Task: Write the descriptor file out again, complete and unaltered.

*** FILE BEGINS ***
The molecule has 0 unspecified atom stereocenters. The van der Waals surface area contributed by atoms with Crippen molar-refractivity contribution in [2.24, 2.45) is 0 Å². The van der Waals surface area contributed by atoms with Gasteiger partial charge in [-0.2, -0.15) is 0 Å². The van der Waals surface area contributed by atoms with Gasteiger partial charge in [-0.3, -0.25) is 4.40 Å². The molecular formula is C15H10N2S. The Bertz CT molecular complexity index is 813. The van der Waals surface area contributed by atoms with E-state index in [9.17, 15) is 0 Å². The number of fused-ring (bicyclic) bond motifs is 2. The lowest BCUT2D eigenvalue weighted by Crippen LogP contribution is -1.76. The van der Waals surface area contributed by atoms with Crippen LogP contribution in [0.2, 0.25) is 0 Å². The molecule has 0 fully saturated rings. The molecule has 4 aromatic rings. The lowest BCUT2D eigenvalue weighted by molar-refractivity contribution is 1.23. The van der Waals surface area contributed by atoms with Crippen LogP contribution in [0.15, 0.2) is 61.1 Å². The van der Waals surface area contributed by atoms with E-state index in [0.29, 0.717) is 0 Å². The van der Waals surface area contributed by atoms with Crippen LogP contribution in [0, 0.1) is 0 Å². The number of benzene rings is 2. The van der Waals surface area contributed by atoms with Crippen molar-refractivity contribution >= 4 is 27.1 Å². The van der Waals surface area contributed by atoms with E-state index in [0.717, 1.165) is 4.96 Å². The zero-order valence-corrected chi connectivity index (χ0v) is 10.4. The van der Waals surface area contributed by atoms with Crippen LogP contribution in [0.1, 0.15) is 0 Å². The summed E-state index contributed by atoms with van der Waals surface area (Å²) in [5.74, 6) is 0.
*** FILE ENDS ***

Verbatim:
The molecule has 0 unspecified atom stereocenters. The van der Waals surface area contributed by atoms with Crippen molar-refractivity contribution in [2.24, 2.45) is 0 Å². The van der Waals surface area contributed by atoms with Gasteiger partial charge in [-0.2, -0.15) is 0 Å². The van der Waals surface area contributed by atoms with Gasteiger partial charge in [-0.3, -0.25) is 4.40 Å². The molecular formula is C15H10N2S. The Bertz CT molecular complexity index is 813. The van der Waals surface area contributed by atoms with E-state index in [9.17, 15) is 0 Å². The number of fused-ring (bicyclic) bond motifs is 2. The lowest BCUT2D eigenvalue weighted by Crippen LogP contribution is -1.76. The van der Waals surface area contributed by atoms with Crippen LogP contribution in [0.2, 0.25) is 0 Å². The molecule has 0 fully saturated rings. The molecule has 4 aromatic rings. The lowest BCUT2D eigenvalue weighted by molar-refractivity contribution is 1.23. The van der Waals surface area contributed by atoms with Crippen LogP contribution in [0.15, 0.2) is 61.1 Å². The van der Waals surface area contributed by atoms with E-state index in [0.29, 0.717) is 0 Å². The van der Waals surface area contributed by atoms with Crippen LogP contribution in [0, 0.1) is 0 Å². The number of benzene rings is 2. The van der Waals surface area contributed by atoms with Crippen molar-refractivity contribution >= 4 is 27.1 Å². The van der Waals surface area contributed by atoms with E-state index in [0.717, 1.165) is 4.96 Å². The zero-order valence-corrected chi connectivity index (χ0v) is 10.4. The van der Waals surface area contributed by atoms with Crippen LogP contribution in [0.1, 0.15) is 0 Å². The summed E-state index contributed by atoms with van der Waals surface area (Å²) in [5.74, 6) is 0.